LONDON (Reuters) - Web search company Google has hired the lead
engineer of the Firefox Web browser, fueling speculation that Google
will create its own version of Firefox to take on Microsoft's dominant
Ben Goodger said in a note on his Web site --
http:/weblogs.mozillazine.org/ben/ -- that he would continue to work
on Firefox, a free browser that has gained a popular following due to
additional features and fewer attacks from malicious hackers than
Internet cognoscenti have speculated about a Google browser since the
company registered the Gbrowser.com domain and hired several Internet
Explorer engineers last year.
A Google spokeswoman in London declined to say whether the company had
a browser in the works.
"We can't share any information about what we're working on, but many
of our products aim to transform the browsing experience," she said.
Goodger's title at Google will be software engineer, she
said, and half of his time will be donated to the non-profit
Mozilla foundation, which owns Firefox.
The Firefox browser has been downloaded more than 20 million times and
currently has a market share of at least 5 percent, according to
industry estimates -- a figure that is likely to increase if leveraged
with the Google brand name.
Google Chief Executive Eric Schmidt has said that the company is not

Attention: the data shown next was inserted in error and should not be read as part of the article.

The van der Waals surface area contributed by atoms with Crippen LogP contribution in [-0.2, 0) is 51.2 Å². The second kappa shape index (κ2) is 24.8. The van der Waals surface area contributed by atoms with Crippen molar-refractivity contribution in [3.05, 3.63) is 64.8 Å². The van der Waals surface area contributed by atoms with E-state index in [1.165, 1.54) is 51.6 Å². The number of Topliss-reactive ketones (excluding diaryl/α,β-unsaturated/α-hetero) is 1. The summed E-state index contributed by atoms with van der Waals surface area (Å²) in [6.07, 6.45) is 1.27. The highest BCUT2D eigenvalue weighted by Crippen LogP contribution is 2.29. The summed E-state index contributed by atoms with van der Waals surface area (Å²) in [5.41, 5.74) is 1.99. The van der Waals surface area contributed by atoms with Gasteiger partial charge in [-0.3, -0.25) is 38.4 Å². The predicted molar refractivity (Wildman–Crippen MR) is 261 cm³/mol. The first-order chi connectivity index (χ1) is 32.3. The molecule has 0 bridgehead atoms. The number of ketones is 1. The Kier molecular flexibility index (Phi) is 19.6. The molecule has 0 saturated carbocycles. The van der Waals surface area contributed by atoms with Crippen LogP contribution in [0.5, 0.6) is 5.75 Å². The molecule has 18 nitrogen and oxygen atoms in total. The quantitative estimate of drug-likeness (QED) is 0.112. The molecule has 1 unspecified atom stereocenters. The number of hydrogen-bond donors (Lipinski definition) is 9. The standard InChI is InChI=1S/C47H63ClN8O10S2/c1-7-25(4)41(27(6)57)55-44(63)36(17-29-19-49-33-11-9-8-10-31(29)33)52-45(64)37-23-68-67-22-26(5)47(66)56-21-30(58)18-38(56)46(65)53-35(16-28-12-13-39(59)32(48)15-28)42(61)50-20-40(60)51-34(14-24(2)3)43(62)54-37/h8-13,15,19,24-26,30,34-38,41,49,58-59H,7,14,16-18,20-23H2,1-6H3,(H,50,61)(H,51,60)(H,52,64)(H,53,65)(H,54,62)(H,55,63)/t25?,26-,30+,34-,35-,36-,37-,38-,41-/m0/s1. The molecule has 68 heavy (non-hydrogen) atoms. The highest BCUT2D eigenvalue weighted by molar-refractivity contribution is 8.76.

building a browser, but that may leave room for Google to take the
fully-built Firefox browser and add its own features.
Google has expanded well beyond its core Internet search engine,
especially since its initial public offering last August.
It now offers email (Gmail), a blogging service (Blogger), a price
comparison site (Froogle) and a news site (Google News), and on
Tuesday it announced a test service to search TV programs.
NOTE: For more telecom/internet/networking/computer news from the daily
media, check out our feature 'Telecom Digest Extra' each day at
http://telecom-digest.org/td-extra . New articles daily.
*** FAIR USE NOTICE. This message contains copyrighted material the
use of which has not been specifically authorized by the copyright
owner. This Internet discussion group is making it available without
profit to group members who have expressed a prior interest in
receiving the included information in their efforts to advance the
understanding of literary, educational, political, and economic
issues, for non-profit research and educational purposes only. I
believe that this constitutes a 'fair use' of the copyrighted material
as provided for in section 107 of the U.S. Copyright Law. If you wish
to use this copyrighted material for purposes of your own that go
beyond 'fair use,' you must obtain permission from the copyright
owner, in this instance, Reuters News Service.
For more information go to: